Communities across New England mobilized snowplows and airlines canceled thousands of flights heading into Tuesday as a potentially historic storm pushed its way up the Northeast corridor with what forecasters said could be up to 3 feet of snow.
More than 6,700 flights were canceled or delayed, schools planned to close early, and officials in some states issued travel bans. Courts and many town offices are also planning to close for the storm.
The National Weather Service said the nor'easter would bring heavy snow, powerful winds and widespread coastal flooding starting Monday and through Tuesday. A blizzard warning was issued for a 250-mile stretch of the Northeast, including parts of Massachusetts, New Hampshire, Maine, Rhode Island and Connecticut.
Boston's Logan International Airport said there would be no flights after 7 p.m. Monday, and did not expect to resume flights until late Wednesday.
Massachusetts Gov. Charlie Baker declared a State of Emergency at noon and said he is implementing a statewide travel ban at midnight. He warned residents to prepare for roads that may be "impassable," extended power outages and coastal flooding.
All state offices will be closed Tuesday, and the MBTA will stop operating after midnight. In Connecticut, the Metro-North New Haven Line will suspend service, with the last train departing New York's Grand Central Terminal at 9 p.m.
Amtrak has also suspended rail service for Tuesday between New York and Boston, as well as the Downeaster service between Maine and Boston.
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"Based on the latest weather forecasts, numerous conversations with the National Weather Service and the team at the Massachusetts Emergency Management Agency, we anticipate a very significant storm, beginning around dusk on Monday evening," Baker said. "The peak of the storm is expected to occur between midnight Monday and midday Tuesday, but snow will continue to fall well into Tuesday night."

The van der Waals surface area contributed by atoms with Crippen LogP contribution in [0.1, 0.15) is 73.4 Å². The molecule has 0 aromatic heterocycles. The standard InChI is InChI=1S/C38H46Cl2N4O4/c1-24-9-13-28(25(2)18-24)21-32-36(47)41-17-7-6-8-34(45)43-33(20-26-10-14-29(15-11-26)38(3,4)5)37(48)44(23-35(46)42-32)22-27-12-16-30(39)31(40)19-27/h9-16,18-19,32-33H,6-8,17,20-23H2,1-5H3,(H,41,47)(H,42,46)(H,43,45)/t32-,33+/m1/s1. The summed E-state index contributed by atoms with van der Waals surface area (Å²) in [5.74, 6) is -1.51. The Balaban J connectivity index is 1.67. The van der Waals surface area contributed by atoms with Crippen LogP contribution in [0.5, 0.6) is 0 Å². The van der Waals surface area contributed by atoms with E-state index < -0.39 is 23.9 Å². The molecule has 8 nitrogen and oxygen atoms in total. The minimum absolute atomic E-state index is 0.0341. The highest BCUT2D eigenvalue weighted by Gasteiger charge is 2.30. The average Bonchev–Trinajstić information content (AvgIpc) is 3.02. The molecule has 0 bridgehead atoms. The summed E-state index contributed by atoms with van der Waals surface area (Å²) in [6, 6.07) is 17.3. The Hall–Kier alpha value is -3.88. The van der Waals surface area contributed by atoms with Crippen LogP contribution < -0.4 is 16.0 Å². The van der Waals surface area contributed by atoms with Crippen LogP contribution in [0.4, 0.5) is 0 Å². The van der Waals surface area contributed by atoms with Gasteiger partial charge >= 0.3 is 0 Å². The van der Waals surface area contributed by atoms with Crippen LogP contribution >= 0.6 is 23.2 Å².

He said outages are expected to be widespread, and could last multiple days. He said the outages are likely to be worse in Plymouth, Bristol and Barnstable counties due to wetter snow and high winds. In some places winds will reach 75 mph, and in others 50-60 mph sustained, which will knock down trees and take down power lines.
"Whiteout conditions and treacherous roads will make driving anywhere extremely dangerous starting around midnight tonight and extending through most of Tuesday," he said. "I can't stress this part enough - stay off the roads."
Already on Monday night, conditions were bad enough on the Mass Turnpike that the speed limit from the New York border to Weston had been lowered to 40 mph.
The travel ban does not include emergency personnel and hospital employees.
In a late afternoon briefing at the state's emergency bunker in Framingham, the governor urged residents to "hunker down and stay put" during the blizzard, which could bring widespread power outages and possible flooding along the state's coastline.
Shelters are already open in numerous communities across Massachusetts.
The threat of coastal flooding is also real, and Baker said the storm could cause damage to coastal roads.
Mayor Marty Walsh announced Monday afternoon that Boston Public Schools would be closed Tuesday and Wednesday. A citywide parking ban will go into effect at 6 p.m. Monday, and cars will be towed beginning at 8 p.m.